That night at the group signing, a woman waited at the end of my line for three hours in order to tell me the keynote was the most amazing thing she’d ever heard, and that she’s the acquisitions editor at a fine publishing house, and she gave me her card, and said if I ever want to do ANYTHING with them, the door was wide open.
Three months later, after I, in my Merchant Prince mode, conducted a serious courtship campaign, she and her boss, the publisher, flew to Arizona to convince me to do business with them.
Negotiations ensued. A contract was proffered. Negotiating the details took longer than we planned – but still, were going extraordinarily well.
In July, on the drive back from a family vacation, we found that the bank had finally ceased all foreclosure actions on my house and granted a loan modification.
Further negotiations occurred.
And, as of last Friday, the publisher and I finally agreed on the last terms of a deal comprising a total of eight books under two of the largest contracts I have ever signed in my career.
One contract is for a fiction series, the other, for a nonfiction series. Multimedia and film development on the former is already underway under the supervision of the same team I’d assembled to work on HERE, THERE BE DRAGONS – only this time, I hold all the rights to everything, because we’re funding the development ourselves.
If I had said yes to that investment deal two years ago, I would have spent the entirety of the front money saving my house – which I may have ended up losing anyway, because no other money would have been forthcoming due to the true nature of the backers making the offer. Instead, I would have given up most of my publishing rights in my most successful series, the animation rights, a chunk of all the REST of the rights, and more, tied myself as a partner to people who were about to get shut down by a federal court.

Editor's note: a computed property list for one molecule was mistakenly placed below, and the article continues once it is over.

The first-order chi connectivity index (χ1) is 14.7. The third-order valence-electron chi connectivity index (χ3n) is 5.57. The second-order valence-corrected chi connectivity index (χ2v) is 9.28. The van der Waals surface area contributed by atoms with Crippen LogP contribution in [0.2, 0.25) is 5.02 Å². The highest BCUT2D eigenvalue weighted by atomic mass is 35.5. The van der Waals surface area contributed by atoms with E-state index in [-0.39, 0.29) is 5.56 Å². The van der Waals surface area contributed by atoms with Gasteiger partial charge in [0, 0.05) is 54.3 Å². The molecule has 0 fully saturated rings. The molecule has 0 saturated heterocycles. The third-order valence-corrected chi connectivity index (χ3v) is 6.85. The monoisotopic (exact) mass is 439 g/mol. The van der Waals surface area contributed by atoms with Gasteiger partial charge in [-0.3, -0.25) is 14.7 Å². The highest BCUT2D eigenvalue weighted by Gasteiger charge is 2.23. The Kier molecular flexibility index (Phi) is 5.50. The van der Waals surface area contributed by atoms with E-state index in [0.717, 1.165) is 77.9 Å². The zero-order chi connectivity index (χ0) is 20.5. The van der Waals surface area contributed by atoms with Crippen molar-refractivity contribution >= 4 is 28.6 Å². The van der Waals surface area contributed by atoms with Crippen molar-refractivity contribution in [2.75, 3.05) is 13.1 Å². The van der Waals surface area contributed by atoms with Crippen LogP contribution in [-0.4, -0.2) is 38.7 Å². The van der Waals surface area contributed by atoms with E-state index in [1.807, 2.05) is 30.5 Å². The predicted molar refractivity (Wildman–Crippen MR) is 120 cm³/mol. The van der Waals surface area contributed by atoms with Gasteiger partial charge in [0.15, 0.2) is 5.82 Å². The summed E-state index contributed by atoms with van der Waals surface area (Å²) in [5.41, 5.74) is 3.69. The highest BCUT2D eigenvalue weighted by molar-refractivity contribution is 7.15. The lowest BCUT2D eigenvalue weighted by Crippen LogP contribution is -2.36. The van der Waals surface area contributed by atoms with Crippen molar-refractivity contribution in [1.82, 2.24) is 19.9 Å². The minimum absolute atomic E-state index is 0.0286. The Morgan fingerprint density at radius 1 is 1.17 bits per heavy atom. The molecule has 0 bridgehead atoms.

Because I DIDN’T say yes to what seemed a sure thing and reasonably easy money, I had to find another way to raise funds, and it was by sharing my own story. Because I did that, it became a book; because of the book, I was invited to speak at LTUE; because of that keynote address, I met an editor who has changed my future. And because of that meeting, I can now see the straight line stretching away ahead of me as clearly as I can see the one behind me.
All of the details of these projects will be announced later this week. I’m sharing it here, publicly and among readers who are my peers, first – along with one more secret: the first book published under this deal is going to be released in a new nationally-distributed mass market hardcover two days after the one year anniversary of my keynote address, and two days before the next LTUE Symposium. Sometimes the synchronicity you find is the synchronicity that you create for yourself.
The struggle turned into prosperity, because my choices never wavered. That’s how my synchronicity works. There’s no elusive pattern that creates success; it’s the benefit of following a straight line. Everything important to YOU is your signal. The rest is signal for someone else. Follow your signal. Trust your judgement. Hold firm to the choices you believe in.That’s how it works.